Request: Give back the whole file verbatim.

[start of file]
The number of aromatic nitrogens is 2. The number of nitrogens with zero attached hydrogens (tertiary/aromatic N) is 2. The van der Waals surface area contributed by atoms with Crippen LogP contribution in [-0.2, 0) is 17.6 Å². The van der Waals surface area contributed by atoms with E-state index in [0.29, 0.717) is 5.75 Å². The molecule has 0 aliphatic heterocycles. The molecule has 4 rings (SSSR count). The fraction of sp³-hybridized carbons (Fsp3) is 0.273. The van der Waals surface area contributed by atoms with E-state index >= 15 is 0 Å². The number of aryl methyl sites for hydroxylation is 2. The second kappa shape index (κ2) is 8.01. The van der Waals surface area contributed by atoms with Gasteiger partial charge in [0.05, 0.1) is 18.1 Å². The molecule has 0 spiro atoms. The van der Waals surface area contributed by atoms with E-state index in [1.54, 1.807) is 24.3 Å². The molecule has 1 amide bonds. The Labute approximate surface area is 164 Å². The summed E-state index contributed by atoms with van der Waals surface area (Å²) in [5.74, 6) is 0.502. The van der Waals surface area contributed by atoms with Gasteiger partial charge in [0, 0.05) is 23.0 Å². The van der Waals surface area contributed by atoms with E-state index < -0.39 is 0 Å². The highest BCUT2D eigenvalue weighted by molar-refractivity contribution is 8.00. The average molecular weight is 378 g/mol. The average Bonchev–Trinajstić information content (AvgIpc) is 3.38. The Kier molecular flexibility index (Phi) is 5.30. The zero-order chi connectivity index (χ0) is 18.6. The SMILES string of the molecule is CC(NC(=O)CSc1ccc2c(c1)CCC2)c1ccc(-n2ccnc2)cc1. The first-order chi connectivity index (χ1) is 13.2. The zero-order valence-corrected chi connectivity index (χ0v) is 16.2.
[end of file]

The number of aromatic nitrogens is 2. The number of nitrogens with zero attached hydrogens (tertiary/aromatic N) is 2. The van der Waals surface area contributed by atoms with Crippen LogP contribution in [-0.2, 0) is 17.6 Å². The van der Waals surface area contributed by atoms with E-state index in [0.29, 0.717) is 5.75 Å². The molecule has 0 aliphatic heterocycles. The molecule has 4 rings (SSSR count). The fraction of sp³-hybridized carbons (Fsp3) is 0.273. The van der Waals surface area contributed by atoms with E-state index >= 15 is 0 Å². The number of aryl methyl sites for hydroxylation is 2. The second kappa shape index (κ2) is 8.01. The van der Waals surface area contributed by atoms with Gasteiger partial charge in [0.05, 0.1) is 18.1 Å². The molecule has 0 spiro atoms. The van der Waals surface area contributed by atoms with E-state index in [1.54, 1.807) is 24.3 Å². The molecule has 1 amide bonds. The Labute approximate surface area is 164 Å². The summed E-state index contributed by atoms with van der Waals surface area (Å²) in [5.74, 6) is 0.502. The van der Waals surface area contributed by atoms with Gasteiger partial charge in [0, 0.05) is 23.0 Å². The van der Waals surface area contributed by atoms with E-state index < -0.39 is 0 Å². The highest BCUT2D eigenvalue weighted by molar-refractivity contribution is 8.00. The average molecular weight is 378 g/mol. The average Bonchev–Trinajstić information content (AvgIpc) is 3.38. The Kier molecular flexibility index (Phi) is 5.30. The zero-order chi connectivity index (χ0) is 18.6. The SMILES string of the molecule is CC(NC(=O)CSc1ccc2c(c1)CCC2)c1ccc(-n2ccnc2)cc1. The first-order chi connectivity index (χ1) is 13.2. The zero-order valence-corrected chi connectivity index (χ0v) is 16.2.